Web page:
Residents of Mutitjulu, the community at the centre of the June 21 Lateline broadcast on s-xual abuse, have lodged a formal complaint (read the full document here) with the ABC today, accusing the current affairs flagship of an “extraordinary attack on the community” that has “continued with a series of self-serving reports and adverse comments”. 

Dorothea Randall, a community member and one of the signatories to the document, told Crikey that the Mutitjulu community feels defamed and betrayed.

Randall told Crikey that since the Lateline broadcast aired, the community’s funds have been frozen, an administrator has been appointed and Mutitjulu’s reputation is in shreds.

“A lot of it’s not true, that’s where we’re shocked,” Randall told Crikey. “And it’s very stressful out here because it’s affecting the people emotionally…”

“We’ve just had enough of it and …no-one ever came out here…,” says Randall. “We’re just angry…We had no idea the story was going to air, it was a shock.”

Some of the charges in the 55 page document include:

Lateline used old file footage of Mutitjulu without identifying it as such, including old vision of petrol sniffing, a scourge which has now been eliminated from our community.

Lateline made no attempt to visit the community of Mutitjulu before or after the broadcast of its June 21 story. To exacerbate this, Lateline falsely claimed publicly that it had unsuccessfully sought permission to enter Mutitjulu on several occasions…

…The alleged paedophile at the centre of the Lateline program was forced out of the community by residents and his employer long before Lateline aired its story (at least seven months). This fact was well known to Lateline

Lateline misled its viewers by falsely describing Greg Andrews as a “former youth worker” in its original June 21, 2006 broadcast. Mr Andrews has never worked as a youth worker neither at Mutitjulu nor anywhere else, a fact eventually conceded by Lateline and Mr Andrews…

…Some of the witnesses portrayed in the Lateline story have not lived in Mutitjulu for many years but are depicted as people who are aware of the situation on the ground today, when clearly they are not…

Of public servant Gregory Andrews, who was granted anonymity by Lateline and labelled a “youth worker”, Randall said, “Greg never lived here, we hardly saw him…”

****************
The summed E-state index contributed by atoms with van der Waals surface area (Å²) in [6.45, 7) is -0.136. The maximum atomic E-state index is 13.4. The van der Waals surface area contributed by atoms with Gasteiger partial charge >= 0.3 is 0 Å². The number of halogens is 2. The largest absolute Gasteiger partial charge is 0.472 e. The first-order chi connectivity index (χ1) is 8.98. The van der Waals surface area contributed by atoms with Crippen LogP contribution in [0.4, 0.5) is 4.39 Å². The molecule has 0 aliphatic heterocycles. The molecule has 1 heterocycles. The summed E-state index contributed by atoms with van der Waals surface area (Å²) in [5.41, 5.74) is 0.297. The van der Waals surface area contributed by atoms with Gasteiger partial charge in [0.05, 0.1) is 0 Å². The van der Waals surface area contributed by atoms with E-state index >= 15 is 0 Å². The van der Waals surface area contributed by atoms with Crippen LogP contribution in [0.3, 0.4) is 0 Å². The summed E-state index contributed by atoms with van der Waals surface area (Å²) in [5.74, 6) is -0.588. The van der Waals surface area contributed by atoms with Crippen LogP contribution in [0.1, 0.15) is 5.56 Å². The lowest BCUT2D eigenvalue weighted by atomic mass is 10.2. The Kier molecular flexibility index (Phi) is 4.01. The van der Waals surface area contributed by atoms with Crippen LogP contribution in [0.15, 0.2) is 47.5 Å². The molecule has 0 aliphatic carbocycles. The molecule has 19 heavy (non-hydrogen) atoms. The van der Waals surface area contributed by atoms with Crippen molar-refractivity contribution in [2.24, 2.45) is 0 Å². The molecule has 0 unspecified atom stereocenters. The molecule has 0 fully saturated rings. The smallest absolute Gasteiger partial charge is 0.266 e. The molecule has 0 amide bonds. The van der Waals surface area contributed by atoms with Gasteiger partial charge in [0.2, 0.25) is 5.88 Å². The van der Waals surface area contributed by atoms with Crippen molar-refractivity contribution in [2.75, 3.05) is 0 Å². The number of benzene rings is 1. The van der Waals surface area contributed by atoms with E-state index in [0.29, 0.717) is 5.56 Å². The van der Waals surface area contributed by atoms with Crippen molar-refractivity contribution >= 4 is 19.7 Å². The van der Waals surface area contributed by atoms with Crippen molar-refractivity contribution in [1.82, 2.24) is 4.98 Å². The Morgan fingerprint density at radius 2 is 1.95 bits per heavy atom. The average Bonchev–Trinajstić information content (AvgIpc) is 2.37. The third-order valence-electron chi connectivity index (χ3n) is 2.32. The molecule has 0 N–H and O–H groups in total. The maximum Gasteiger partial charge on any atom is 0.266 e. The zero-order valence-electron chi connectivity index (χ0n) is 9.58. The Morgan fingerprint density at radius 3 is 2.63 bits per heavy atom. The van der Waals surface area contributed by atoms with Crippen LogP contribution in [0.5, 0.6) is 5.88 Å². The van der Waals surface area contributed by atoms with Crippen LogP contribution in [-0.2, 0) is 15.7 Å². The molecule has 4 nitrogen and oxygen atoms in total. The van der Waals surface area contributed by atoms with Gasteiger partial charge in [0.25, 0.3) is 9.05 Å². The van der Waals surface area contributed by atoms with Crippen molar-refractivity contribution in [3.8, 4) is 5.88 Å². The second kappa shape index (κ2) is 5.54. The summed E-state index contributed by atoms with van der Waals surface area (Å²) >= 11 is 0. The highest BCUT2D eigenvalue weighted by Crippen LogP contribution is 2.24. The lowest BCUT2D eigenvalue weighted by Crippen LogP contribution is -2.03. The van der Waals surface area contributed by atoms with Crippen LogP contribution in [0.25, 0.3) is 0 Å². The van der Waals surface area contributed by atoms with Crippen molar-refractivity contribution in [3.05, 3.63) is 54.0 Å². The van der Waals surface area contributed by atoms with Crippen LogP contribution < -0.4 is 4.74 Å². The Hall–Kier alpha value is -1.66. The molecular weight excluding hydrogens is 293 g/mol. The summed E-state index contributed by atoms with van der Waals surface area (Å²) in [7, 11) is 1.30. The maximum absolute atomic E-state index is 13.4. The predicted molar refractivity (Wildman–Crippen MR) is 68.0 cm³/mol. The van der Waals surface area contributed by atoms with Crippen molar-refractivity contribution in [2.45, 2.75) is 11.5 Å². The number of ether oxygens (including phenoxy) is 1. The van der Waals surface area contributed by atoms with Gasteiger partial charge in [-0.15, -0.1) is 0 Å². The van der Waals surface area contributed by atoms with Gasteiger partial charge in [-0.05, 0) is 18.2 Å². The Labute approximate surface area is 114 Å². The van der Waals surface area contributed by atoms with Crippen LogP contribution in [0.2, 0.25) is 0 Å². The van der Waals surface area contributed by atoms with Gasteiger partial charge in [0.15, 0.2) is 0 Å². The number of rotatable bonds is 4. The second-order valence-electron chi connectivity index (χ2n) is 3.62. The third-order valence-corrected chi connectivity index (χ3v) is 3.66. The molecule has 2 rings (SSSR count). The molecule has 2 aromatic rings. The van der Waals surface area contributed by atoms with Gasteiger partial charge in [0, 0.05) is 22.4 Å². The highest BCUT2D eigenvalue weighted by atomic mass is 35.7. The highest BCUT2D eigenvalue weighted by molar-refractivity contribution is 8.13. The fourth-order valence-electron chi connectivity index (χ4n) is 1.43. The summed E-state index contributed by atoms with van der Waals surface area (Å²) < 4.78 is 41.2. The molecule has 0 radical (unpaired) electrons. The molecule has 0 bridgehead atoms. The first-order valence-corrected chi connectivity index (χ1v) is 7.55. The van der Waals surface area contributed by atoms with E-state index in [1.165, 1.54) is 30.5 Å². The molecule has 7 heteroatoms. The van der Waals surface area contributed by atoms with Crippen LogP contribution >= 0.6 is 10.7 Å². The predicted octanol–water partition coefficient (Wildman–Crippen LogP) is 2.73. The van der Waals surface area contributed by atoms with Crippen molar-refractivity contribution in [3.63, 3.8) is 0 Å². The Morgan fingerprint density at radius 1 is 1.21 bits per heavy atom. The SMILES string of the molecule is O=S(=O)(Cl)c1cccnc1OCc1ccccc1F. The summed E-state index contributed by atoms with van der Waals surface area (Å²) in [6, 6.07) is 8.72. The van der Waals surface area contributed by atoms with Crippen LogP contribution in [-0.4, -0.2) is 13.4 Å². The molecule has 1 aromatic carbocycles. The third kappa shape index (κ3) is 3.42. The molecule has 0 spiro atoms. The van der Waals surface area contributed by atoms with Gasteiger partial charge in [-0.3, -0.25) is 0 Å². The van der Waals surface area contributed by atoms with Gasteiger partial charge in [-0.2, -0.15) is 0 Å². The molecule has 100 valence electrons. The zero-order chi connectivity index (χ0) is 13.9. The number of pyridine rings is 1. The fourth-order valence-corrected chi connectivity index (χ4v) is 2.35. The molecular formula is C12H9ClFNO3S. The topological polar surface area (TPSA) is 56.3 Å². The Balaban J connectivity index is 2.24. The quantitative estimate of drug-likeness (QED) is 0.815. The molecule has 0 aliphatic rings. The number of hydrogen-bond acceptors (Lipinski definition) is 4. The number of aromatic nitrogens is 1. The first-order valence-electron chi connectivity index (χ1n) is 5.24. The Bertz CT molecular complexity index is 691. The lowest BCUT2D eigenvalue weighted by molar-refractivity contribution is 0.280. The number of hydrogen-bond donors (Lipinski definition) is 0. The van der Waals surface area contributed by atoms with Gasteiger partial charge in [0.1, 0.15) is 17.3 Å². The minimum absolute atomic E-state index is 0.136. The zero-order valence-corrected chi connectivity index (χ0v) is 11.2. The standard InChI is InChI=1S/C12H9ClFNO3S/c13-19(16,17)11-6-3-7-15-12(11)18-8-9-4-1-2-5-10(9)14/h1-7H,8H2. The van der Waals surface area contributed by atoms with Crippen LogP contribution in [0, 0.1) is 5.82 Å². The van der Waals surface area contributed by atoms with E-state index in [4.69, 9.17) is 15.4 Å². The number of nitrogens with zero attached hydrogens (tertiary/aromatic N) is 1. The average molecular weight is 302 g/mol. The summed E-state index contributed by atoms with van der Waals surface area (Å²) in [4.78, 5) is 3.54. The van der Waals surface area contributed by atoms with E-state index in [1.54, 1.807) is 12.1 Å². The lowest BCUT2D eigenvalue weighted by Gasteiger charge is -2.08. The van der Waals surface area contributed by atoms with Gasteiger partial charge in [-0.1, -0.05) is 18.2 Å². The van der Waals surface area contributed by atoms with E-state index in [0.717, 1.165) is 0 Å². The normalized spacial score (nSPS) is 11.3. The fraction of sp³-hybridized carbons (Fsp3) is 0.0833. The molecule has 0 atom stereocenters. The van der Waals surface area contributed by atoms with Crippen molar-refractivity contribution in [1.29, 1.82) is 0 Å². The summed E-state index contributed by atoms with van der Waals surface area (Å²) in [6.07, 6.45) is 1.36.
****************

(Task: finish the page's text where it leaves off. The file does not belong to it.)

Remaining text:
“One family member couldn’t believe what Greg did to her…she trusted him… she said he said stuff out of context, made it a mixed story… she felt betrayed…she recognised pieces of her story…but they were taken out of context,”says Randall.

Lateline Executive Producer Peter Charley told Crikey this morning: “I can’t comment until I see the complaint in full but I totally and utterly stand by the story that Lateline put to air and I reject any assertion that we’ve breached codes of ethics or acted in any self serving way in what was a genuine and important story that needed to be told.”

CRIKEY: The ABC’s Independent Complaints Review Panel released their findings on this matter on May 26, 2008

The finding states:

The Independent Complaints Review Panel (ICRP) has upheld one part of a complaint made against a number of editions of Lateline and other programs dealing with the Mutitjulu community, broadcast during the period June to October 2006.

The state of the Mutitjulu community received broad coverage across ABC outlets in the time identified by the Complainants, namely 21 June to 11 October 2006 and has been the subject of regular reporting over the last five years. Reporting has included the topics of petrol sniffing and drug taking in Mutitjulu and, particularly, of young women petrol sniffers trading s-x for petrol.

The complainants lodged their complaint as “community members of the Mutitjulu Aboriginal Community, the traditional custodians of Uluru” who live adjacent to Uluru in a world-renowned tourist area, the Uluru-Kata Tjuta National Park.

The complainants allege the Lateline programs were “poorly researched and full of lies and misinformation”. In its report, the Panel has reviewed the complaint and has identified 30 allegations for consideration. This report has set out each of these allegations together with the Panel’s findings on each of them.

In its conclusion, the Panel has found no breach of the ABC Editorial Policies 2002 to have occurred, except to the extent that file footage of young people sniffing petrol in one broadcast should have been identified as such. The Panel noted that although there was a body of evidence to the effect that petrol sniffing was a continuing problem, there was sufficient lack of clarity as to its prevalence in Mutitjulu at the actual time of the broadcast to render it necessary for the ABC to identify that file footage was being used. The Panel considered this to amount to a breach of the standards of accuracy for news and current affairs content.

To read the full ICRP Report click here.

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